Prerequisites: Development, Structure and Function of Organisms

BIOL 400L. Cell Structure and Function Laboratory
1 hour
This course is the laboratory component for the Cell Structure and Function course. It will provide students with an opportunity to perform the experiments necessary to support the issues and topics discussed in the course.
Prerequisites: Development, Structure and Function of Organisms Lab. Laboratory Fee: See current fee schedule.

BIOL 370. Genetic and Molecular Biology
3 hours
This course covers basic principles of classical genetics, molecular biology, and population genetics. The classical genetics section includes discussions on Mendelian genetics, linkage and meiotic mapping, sex determination, cytoplasmic inheritance, and chromosomal aberrations. The molecular biology section continues with discussions on DNA structure and replication, chromosomal organization, transcription, translation, the genetic code, mutations, DNA repair, and transposable elements. Basic regulatory mechanisms in prokaryotic and eukaryotic gene expression, as well as current developments (recombinant DNA technology, cancer-causing genes, imprinting, developmental genetics) are also presented.
Prerequisites: Cell Structure and Function

BIOL 370L. Genetic and Molecular Biology Laboratory
1 hour
This course is the laboratory component for Genetics and Molecular Biology. It will provide students with an opportunity to perform the experiments necessary to support the issues and topics discussed in the course.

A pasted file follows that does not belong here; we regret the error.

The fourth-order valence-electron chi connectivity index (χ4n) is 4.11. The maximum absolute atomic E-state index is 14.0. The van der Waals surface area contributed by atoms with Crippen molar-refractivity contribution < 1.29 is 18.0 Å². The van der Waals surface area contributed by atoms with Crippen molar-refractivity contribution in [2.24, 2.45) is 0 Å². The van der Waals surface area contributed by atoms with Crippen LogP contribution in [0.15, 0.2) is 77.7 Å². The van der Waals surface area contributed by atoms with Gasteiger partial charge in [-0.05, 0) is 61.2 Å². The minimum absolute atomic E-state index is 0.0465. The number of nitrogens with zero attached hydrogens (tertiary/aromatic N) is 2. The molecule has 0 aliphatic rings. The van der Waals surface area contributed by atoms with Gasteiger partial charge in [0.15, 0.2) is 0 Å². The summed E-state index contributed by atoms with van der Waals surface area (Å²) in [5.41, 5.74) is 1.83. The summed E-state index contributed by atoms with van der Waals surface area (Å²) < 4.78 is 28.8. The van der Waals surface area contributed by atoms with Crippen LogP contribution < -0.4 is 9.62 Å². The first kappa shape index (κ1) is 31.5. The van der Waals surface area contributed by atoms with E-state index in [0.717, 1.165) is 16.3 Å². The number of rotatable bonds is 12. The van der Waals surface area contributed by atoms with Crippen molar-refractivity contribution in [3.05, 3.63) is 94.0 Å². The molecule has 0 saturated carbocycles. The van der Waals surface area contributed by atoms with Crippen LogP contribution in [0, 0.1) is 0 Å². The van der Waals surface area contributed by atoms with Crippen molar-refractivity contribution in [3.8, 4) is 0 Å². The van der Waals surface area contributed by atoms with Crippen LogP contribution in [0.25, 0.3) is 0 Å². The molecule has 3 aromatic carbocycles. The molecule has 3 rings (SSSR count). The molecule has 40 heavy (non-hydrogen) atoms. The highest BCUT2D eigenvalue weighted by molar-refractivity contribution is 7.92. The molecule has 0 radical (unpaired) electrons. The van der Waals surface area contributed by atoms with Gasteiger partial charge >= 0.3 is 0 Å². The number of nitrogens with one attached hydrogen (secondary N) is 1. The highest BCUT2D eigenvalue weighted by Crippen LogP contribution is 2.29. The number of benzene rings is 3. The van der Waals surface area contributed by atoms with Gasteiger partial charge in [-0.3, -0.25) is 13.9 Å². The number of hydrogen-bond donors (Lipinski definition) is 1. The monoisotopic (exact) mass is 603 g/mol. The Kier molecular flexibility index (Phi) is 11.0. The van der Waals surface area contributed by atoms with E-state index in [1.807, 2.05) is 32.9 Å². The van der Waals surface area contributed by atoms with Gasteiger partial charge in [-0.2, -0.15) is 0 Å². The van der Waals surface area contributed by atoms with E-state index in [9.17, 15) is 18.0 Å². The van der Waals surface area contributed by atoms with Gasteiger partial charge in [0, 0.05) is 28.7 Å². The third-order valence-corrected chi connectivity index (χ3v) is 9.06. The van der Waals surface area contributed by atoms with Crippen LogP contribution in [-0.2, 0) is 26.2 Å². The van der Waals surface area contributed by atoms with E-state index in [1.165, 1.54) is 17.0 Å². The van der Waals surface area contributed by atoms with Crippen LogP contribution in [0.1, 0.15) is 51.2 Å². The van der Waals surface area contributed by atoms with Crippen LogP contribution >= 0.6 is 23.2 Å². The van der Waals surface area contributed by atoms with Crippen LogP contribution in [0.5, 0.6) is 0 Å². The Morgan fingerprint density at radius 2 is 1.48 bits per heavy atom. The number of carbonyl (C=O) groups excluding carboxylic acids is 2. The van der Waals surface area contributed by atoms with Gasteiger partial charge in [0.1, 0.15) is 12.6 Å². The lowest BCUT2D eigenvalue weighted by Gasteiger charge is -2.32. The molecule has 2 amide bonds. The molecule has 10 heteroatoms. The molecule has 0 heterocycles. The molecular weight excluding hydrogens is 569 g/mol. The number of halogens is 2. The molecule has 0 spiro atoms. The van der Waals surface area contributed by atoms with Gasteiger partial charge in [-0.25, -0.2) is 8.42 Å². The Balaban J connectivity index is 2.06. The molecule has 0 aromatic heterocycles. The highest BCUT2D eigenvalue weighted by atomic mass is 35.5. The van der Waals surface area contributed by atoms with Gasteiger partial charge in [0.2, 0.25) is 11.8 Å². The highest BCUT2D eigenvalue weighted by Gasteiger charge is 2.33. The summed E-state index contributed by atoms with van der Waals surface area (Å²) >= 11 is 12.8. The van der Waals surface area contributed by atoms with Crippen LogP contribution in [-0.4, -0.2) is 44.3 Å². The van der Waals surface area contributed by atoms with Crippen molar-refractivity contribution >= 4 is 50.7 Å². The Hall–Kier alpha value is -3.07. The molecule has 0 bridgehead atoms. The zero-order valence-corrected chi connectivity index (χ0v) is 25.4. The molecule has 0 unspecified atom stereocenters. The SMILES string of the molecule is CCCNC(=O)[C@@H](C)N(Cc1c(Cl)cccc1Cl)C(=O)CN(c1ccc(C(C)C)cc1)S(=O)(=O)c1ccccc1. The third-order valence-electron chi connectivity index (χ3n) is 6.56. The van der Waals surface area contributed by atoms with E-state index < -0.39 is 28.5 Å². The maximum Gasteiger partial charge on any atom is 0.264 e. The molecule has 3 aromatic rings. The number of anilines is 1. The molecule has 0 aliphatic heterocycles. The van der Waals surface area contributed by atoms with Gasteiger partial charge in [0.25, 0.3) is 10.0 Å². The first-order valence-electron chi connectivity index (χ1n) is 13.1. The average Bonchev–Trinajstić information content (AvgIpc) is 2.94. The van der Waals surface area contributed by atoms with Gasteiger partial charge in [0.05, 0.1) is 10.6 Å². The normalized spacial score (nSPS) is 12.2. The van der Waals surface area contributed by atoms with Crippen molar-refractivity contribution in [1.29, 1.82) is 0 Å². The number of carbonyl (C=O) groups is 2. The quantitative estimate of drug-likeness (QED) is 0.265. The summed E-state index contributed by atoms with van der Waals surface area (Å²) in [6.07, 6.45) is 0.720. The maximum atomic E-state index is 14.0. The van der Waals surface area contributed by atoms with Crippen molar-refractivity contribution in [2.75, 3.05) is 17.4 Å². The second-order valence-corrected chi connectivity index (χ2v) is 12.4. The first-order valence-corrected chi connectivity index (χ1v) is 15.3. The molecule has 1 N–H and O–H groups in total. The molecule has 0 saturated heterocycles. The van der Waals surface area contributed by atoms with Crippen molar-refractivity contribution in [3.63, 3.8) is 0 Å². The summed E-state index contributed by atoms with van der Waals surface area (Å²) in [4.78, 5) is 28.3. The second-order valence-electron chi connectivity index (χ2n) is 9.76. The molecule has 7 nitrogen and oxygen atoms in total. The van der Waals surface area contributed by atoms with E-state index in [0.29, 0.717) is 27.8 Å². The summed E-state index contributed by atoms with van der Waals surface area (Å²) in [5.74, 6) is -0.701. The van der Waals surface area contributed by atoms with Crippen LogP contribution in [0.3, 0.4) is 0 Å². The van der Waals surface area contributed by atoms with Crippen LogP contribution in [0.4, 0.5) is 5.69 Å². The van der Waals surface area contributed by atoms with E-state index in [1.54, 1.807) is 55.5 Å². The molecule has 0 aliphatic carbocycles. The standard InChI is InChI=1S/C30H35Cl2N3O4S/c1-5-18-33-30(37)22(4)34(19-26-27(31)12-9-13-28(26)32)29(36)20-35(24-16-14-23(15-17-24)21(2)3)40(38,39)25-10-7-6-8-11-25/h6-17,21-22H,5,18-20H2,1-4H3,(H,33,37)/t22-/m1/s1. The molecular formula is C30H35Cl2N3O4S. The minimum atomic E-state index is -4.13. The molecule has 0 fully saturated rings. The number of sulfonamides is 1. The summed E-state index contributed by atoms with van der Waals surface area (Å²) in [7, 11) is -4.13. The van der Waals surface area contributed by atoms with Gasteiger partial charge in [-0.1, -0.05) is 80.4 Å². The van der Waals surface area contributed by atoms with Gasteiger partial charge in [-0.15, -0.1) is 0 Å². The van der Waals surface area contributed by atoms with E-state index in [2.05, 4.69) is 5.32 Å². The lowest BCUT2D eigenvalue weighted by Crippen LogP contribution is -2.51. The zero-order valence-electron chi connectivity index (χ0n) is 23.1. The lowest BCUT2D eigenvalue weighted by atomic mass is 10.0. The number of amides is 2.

Prerequisites: Cell Structure and Function Lab. Laboratory Fee: See current fee schedule.

BIOL 405. Ecology and Evolution
3 hours
Evolutionary processes and ecological principles associated with individuals, populations, communities, and ecosystems. Topics include genetic drift, natural selection, adaptation, life tables, population dynamics, competition, predation, biodiversity, and ecological stability, with emphasis on natural systems.
Prerequisites: Genetic and Molecular Biology

BIOL 405L. Ecology and Evolution Laboratory

1 hour
This course is the laboratory component for Ecology and Evolution. It will provide students with an opportunity to perform the experiments necessary to support the issues and topics discussed in the course.
Prerequisites: Genetic and Molecular Biology Laboratory Fee: See current fee schedule.

BIOL 420. Immunology
3 hours
This course consists of an integrated series of lectures designed to familiarize students with cellular, molecular and biochemical aspects of the development of the immune system and the immune response. The course focuses on the development of the immune system and the function of its major components.